The NYT suggests there's a gap in the account because Swetnick doesn't say how she got to go to the same parties as Kavanaugh. We're told Swetnick grew up in Montgomery County, Md., and graduated from Gaithersburg High School — a public school — in 1980 and attended the University of Maryland. That puts her in a less elite crowd. She's also 2 years older than Kavanaugh and graduated from high school 3 years before he did, so it makes it a little hard to picture them at the same parties. Did older, state-college women go to parties with prep school boys years younger than them? If they did and the boys raped them, repeatedly and systematically, how could the boys get away with it, and why are there not many more women coming forward with the same allegations? And why are we getting this through Michael Avenatti?

"#MeToo depends on the credibility of the journalists who report on it."

This is an excellent WaPo column by Megan McArdle.

McArdle says she was ready to write "It's now clear that Brett Kavanaugh's nomination cannot go forward" if another sexual assault allegation came out, but she changed her mind when she saw that New Yorker article about Deborah Ramirez. McArdle had thought that "a second allegation would be stronger, not weaker, than the first." She's "frankly surprised the New Yorker ran the article."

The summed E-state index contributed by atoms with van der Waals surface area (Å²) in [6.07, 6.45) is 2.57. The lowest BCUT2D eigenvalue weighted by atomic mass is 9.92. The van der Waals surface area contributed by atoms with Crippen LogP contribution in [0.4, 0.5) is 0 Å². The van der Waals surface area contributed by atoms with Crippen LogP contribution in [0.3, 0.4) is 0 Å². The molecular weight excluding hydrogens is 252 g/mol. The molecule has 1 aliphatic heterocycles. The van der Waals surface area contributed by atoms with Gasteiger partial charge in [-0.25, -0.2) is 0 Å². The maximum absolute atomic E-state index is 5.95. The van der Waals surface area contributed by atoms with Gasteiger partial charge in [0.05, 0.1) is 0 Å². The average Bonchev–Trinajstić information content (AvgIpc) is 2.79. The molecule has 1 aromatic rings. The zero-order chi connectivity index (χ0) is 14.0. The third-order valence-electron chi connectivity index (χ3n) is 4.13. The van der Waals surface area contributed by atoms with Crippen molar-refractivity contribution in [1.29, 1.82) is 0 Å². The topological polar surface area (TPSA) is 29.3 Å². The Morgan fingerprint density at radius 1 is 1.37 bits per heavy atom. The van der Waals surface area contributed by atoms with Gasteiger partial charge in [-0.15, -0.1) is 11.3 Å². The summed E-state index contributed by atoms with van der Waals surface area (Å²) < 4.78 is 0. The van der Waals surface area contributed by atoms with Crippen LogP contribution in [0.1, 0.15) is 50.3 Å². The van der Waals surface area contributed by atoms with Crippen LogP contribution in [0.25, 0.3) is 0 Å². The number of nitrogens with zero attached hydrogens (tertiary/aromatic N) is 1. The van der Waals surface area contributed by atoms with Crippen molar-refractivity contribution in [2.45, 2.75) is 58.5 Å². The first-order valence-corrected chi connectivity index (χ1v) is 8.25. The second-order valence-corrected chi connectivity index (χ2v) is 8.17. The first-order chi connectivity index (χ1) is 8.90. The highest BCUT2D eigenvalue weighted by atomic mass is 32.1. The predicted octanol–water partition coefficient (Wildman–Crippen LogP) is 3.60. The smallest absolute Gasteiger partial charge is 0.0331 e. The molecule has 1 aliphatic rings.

And so I'm writing a different column than I expected, about something I hadn't fully understood until I watched that seismic shift [toward expediting the process lest after nominee would go down to a string of unverifiable allegations]: the extent to which the success of #MeToo depends on the credibility of the journalists who report on it.

We hear the slogan "believe women" a lot, but even its strongest media proponents can't really mean it literally, because journalists know how often people tell them things that aren't true....

As #MeToo has grown, mainstream media outlets have generally been scrupulous about getting that confirmation before they publish. It's hard to overstate the dangers when that filter fails. When Rolling Stone failed to check allegations about gang rape at the University of Virginia, the magazine both smeared innocent young men and caused other victims to be treated more skeptically. And when a weak story breaks into an already raging political conflagration, it not only creates skepticism under which future abusers can shelter but also threatens to turn #MeToo into yet another divide in the culture wars.
In the #MeToo movement, it has seemed that multiple accusations have been crucial in taking down prominent men. And now here is a prominent man who began as the target of a desired takedown.  The first accusation inspired credulity because of the built-up strength of the believe-all-survivors ethic, but the second one felt so weak that it not only failed to strengthen the attack, it roused suspicion about the first accusation.